Review: Mission to scale panorama’s peaks makes good read

ALPINE PANORAMA, Andy Buchanan, Quentin Wilson Publishing.
ALPINE PANORAMA, Andy Buchanan, Quentin Wilson Publishing.
When Andy Buchanan was young, he lived on Christchurch’s Port Hills.

Whereas most of the neighbours simply saw an anonymous range on the horizon beyond the plains, hanging on the wall of the Buchanan household was a detailed panorama, naming each visible peak, with its height and distance from the viewpoint.

When he retired, he was again living there; by now the panorama had been handed down through the family and Buchanan had a lifetime of tramping and mountaineering under his belt.

An idea for a retirement project turned into mission to climb the 133 hills and mountains in view, and that has been chronicled in this book.

It would be easy for a book such as this to become a tedious litany, but Buchanan has successfully avoided that trap. After opening chapters on the human history of Canterbury and a general introduction to travelling in hill country, chapters group the peaks geographically. What follows is a mix of potted histories of the hills and environs, often with details of the naming history, and the stories of the author’s ascents. Some of the ascent descriptions are necessarily brief, which allows more space for the more interesting and, often, more challenging peaks. Tapuae-o-Uenuku, New Zealand’s highest peak outside the Southern Alps, is one example, while there is room for several ascents of Mt Rolleston in Arthur’s Pass National Park.

The most distant and highest peak visible in the panorama is Aoraki / Mt Cook, peeking up between the much-closer Mts Somers and Winterslow. Initially, Buchanan considered climbing it to be beyond him, but as completion of the panorama challenge drew closer, he looked into whether it might be feasible. The upshot was a guided ascent at age 70, which gets a brief chapter of its own.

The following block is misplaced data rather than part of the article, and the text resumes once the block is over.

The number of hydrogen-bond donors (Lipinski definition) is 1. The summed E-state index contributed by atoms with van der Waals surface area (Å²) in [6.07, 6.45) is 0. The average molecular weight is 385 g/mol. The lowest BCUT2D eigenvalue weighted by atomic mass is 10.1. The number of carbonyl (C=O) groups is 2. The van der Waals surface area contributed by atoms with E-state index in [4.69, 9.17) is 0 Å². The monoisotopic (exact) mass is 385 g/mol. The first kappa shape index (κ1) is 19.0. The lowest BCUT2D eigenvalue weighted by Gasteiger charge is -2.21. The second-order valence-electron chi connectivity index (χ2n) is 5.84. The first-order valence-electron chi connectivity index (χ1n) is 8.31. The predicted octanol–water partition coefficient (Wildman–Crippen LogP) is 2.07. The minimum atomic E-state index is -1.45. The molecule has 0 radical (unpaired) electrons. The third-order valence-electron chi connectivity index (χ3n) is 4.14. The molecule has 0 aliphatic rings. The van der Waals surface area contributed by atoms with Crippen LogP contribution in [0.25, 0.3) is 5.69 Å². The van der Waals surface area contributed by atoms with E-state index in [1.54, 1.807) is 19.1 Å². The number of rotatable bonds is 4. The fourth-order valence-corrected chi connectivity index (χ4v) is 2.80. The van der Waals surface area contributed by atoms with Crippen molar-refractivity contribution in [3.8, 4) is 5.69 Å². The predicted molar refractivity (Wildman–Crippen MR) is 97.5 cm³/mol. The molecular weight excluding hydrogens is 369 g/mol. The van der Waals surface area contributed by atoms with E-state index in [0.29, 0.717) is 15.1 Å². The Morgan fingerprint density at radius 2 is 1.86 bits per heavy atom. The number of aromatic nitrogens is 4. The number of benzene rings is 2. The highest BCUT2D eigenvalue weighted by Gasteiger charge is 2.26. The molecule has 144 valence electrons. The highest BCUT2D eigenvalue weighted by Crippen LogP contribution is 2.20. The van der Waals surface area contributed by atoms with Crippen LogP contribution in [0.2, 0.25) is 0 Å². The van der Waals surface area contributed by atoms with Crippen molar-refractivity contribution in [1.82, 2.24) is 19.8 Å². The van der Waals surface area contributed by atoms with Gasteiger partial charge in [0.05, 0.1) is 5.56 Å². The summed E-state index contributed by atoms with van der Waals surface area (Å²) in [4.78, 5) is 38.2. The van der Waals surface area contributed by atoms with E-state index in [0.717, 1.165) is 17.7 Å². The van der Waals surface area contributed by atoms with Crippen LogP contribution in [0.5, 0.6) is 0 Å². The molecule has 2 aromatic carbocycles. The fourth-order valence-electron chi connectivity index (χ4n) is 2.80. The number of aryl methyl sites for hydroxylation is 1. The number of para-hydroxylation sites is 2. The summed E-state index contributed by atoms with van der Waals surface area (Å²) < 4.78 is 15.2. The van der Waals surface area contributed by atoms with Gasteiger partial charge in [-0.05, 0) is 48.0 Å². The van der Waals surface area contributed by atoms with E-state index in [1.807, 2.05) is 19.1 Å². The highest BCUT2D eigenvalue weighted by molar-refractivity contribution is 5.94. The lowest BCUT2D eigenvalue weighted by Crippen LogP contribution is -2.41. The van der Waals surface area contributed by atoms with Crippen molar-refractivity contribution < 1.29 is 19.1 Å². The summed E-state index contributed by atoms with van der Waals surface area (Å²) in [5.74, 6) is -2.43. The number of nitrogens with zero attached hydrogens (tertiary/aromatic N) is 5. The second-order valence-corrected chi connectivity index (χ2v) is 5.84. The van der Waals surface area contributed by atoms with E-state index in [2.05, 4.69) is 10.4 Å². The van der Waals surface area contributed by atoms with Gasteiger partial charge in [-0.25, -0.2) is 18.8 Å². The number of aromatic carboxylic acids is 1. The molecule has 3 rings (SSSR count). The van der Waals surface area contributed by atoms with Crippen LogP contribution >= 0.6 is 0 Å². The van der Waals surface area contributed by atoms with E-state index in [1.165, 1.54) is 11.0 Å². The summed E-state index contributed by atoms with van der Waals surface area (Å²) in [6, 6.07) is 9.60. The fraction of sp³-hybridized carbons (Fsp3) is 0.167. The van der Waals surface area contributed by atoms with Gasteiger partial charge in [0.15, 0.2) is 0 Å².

Most of the photographs are Buchanan’s. The majority are of high quality, particularly those selected for reproduction at a larger scale, but a few appear to be there just to ensure a comprehensive record. A selection of the author’s oil paintings adds an interesting counterpoint.

The panorama that inspired all this activity was originally published in The Press in 1967. It and its accompanying text are reproduced in full, and then an excerpt at a larger scale heads up each chapter. A brief biographical note about its creator Ivan Pugh is included. Detailed maps by Wellington cartographic firm Geographx provide useful context and thorough end notes give the reader avenues for delving deeper.

While the main target audience must be those who have roamed the same hills or lived with that view, it is a lovely book for a wider readership with an affinity for wild places.


David Barnes lives in Lower Hutt and is an avid tramper and armchair mountaineer